Amid Medtronic sale, Acutus nabs another FDA clearance for left-heart access portfolio

Medtronic’s deal to purchase Acutus Medical’s entire range of left-heart access devices just got a bit sweeter.

Two months after unveiling the agreement—which still has yet to be finalized—Acutus announced Monday that one of the devices set to be sold to Medtronic has received new clearance from the FDA.

The AcQCross Qx system is used in left-atrial appendage closure (LAAC) procedures, in which a small device is implanted within the heart’s left atrium to block blood from entering, with an aim of reducing the risk of stroke in patients with atrial fibrillation.

The Acutus device combines the transseptal needle and vessel dilator needed to puncture a hole through the septum between the left and right atrium, eliminating the need to swap equipment mid-surgery while crossing from one side of the heart into the other.

The new FDA clearance covers an upgraded version of the AcQCross Qx system that’s designed to be used with a broader variety of left-atrial appendage closure devices. Chief among the new additions is the Watchman implant, which maker Boston Scientific has touted as the most widely-used LAAC device.

“Crossing the septum at the proper location is important when doing any left-sided heart procedure, but it can be especially critical to the success of delivering Watchman to the left atrial appendage,” Tom Waggoner, D.O., an Arizona-based structural interventional cardiologist, said in a statement.

“With AcQCross, I can easily reposition without withdrawing or exchanging needles or wires, so its new compatibility with Watchman has made my procedures much safer for my patients and far more efficient for me and my team,” Waggoner said.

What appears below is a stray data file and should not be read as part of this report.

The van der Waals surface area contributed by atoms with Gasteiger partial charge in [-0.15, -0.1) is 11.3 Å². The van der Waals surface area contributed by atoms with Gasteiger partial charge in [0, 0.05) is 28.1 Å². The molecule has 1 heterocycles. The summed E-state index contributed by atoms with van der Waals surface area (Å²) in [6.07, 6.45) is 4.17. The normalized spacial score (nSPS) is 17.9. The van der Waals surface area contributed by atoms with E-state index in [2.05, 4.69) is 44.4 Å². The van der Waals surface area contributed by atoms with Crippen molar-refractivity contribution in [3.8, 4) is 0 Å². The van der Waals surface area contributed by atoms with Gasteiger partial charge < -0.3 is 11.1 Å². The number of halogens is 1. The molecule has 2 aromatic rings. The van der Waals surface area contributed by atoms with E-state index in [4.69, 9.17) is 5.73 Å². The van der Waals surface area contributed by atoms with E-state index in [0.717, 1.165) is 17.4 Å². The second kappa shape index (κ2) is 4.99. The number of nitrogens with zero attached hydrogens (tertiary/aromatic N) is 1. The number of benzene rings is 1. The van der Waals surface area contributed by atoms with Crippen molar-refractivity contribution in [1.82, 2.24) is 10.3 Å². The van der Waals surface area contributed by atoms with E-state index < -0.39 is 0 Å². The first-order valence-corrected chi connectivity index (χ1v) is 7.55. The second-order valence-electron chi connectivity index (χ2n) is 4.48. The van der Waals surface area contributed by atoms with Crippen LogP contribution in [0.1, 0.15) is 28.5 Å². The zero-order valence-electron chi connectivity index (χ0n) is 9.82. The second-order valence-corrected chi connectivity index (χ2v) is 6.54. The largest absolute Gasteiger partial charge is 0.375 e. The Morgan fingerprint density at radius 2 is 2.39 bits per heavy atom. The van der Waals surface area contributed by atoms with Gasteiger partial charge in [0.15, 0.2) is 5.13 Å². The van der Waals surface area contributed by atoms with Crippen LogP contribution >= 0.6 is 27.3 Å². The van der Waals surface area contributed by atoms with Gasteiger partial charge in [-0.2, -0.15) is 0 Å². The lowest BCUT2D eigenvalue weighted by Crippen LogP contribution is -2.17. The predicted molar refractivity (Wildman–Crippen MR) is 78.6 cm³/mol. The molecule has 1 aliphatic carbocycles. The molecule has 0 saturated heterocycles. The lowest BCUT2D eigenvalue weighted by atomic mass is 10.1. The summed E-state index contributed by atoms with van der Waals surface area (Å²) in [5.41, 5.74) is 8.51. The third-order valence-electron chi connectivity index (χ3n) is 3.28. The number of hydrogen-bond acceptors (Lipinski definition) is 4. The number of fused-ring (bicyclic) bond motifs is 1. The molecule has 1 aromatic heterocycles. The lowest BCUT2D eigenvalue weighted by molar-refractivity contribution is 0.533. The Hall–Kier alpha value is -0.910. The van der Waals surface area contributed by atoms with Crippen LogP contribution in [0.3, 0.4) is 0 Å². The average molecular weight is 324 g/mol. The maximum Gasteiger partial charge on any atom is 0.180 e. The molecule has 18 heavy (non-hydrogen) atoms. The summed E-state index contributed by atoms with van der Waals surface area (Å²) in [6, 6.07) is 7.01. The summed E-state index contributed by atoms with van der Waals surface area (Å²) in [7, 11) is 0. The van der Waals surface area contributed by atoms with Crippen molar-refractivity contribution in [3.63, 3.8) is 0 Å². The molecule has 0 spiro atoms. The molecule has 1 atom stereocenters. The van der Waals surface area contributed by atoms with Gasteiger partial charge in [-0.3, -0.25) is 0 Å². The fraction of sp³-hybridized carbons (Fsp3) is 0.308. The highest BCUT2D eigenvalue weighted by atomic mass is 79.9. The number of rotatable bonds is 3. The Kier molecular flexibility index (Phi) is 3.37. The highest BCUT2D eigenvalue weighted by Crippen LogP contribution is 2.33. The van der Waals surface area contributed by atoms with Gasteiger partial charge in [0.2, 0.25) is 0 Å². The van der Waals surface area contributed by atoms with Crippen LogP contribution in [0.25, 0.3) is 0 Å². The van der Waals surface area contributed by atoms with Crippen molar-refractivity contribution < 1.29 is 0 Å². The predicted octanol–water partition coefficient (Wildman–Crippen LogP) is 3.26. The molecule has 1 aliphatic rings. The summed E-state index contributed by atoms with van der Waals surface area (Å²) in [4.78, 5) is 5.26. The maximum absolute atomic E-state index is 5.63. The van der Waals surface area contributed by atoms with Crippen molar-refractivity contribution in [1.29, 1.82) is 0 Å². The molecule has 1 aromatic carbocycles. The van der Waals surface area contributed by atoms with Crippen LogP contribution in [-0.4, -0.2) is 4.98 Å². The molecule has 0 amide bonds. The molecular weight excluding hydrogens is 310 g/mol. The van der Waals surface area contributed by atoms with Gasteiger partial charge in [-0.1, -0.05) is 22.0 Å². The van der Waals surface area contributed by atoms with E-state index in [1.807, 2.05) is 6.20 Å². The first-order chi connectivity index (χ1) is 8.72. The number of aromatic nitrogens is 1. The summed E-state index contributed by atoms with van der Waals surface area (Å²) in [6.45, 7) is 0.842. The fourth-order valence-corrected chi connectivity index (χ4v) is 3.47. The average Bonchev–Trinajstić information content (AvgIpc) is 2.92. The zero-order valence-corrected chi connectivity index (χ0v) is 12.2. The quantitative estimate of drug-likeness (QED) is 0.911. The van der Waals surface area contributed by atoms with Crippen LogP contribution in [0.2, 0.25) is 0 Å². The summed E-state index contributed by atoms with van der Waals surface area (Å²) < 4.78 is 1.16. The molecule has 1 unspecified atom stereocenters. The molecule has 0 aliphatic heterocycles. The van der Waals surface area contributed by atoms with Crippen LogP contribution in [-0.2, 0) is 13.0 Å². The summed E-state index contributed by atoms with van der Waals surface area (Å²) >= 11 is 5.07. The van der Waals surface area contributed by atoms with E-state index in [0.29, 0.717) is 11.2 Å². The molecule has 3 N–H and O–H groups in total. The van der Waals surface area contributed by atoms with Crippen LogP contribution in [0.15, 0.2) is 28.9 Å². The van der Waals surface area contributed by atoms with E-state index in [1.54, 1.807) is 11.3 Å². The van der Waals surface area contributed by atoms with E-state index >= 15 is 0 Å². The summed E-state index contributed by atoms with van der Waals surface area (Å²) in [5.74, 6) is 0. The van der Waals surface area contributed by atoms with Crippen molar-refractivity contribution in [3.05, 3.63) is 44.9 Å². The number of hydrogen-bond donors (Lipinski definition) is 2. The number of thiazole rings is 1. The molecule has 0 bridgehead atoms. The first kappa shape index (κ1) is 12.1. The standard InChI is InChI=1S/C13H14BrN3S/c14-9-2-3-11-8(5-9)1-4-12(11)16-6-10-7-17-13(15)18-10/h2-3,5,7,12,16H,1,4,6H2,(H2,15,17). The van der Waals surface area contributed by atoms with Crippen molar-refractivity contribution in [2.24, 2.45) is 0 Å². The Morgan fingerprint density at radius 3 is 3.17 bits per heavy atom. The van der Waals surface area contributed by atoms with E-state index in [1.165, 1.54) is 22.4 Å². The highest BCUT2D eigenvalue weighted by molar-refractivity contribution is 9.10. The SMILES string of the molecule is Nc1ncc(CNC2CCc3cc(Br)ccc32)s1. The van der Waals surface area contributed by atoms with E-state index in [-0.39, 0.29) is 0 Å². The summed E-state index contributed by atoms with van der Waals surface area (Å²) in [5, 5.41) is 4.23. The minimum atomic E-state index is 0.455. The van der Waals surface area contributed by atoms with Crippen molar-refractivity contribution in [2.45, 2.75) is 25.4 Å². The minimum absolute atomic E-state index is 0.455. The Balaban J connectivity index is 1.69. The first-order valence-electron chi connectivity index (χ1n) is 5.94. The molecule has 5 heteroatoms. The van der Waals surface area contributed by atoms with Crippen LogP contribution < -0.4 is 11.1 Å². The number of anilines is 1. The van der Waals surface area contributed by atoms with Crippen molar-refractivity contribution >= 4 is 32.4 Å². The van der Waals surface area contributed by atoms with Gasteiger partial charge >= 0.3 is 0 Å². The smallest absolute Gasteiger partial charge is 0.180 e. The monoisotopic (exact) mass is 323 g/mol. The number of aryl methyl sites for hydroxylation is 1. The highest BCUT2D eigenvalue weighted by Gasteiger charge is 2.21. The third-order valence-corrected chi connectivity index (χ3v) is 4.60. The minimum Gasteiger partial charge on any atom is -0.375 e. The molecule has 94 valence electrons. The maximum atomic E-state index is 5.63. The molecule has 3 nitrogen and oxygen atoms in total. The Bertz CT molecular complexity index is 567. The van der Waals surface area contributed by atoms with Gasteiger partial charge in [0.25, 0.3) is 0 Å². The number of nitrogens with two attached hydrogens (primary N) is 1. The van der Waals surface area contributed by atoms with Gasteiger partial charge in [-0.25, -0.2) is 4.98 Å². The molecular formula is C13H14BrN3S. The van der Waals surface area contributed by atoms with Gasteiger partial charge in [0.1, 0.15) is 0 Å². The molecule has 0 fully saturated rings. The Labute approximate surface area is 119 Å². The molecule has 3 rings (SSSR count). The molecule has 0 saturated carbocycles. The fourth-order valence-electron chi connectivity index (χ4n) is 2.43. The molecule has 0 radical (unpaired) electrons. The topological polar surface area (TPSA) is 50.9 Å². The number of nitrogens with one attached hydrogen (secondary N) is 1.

The AcQCross Qx system will be included in Acutus’ upcoming trade-off with Medtronic. Under the terms of their April deal, Medtronic is offering $50 million in an upfront cash payment for Acutus’ entire left-heart access portfolio. The medtech giant will also dole out payments over time as the cardiac devices hit certain sales goals and other milestones—though the companies didn’t disclose any specifics of those additional payouts.

Acutus and Medtronic haven’t indicated when that swap will be finalized. The closing date hinges on another deal Acutus struck earlier this year, this one a $35 million agreement with Deerfield Management Company to refinance Acutus’ existing debt.

Together, those deals will allow the California-based company to “intensify our focus on driving the adoption of our electrophysiology mapping and therapy solutions as well as improving our operational and financial performance,” Vince Burgess, president and CEO, said at the time.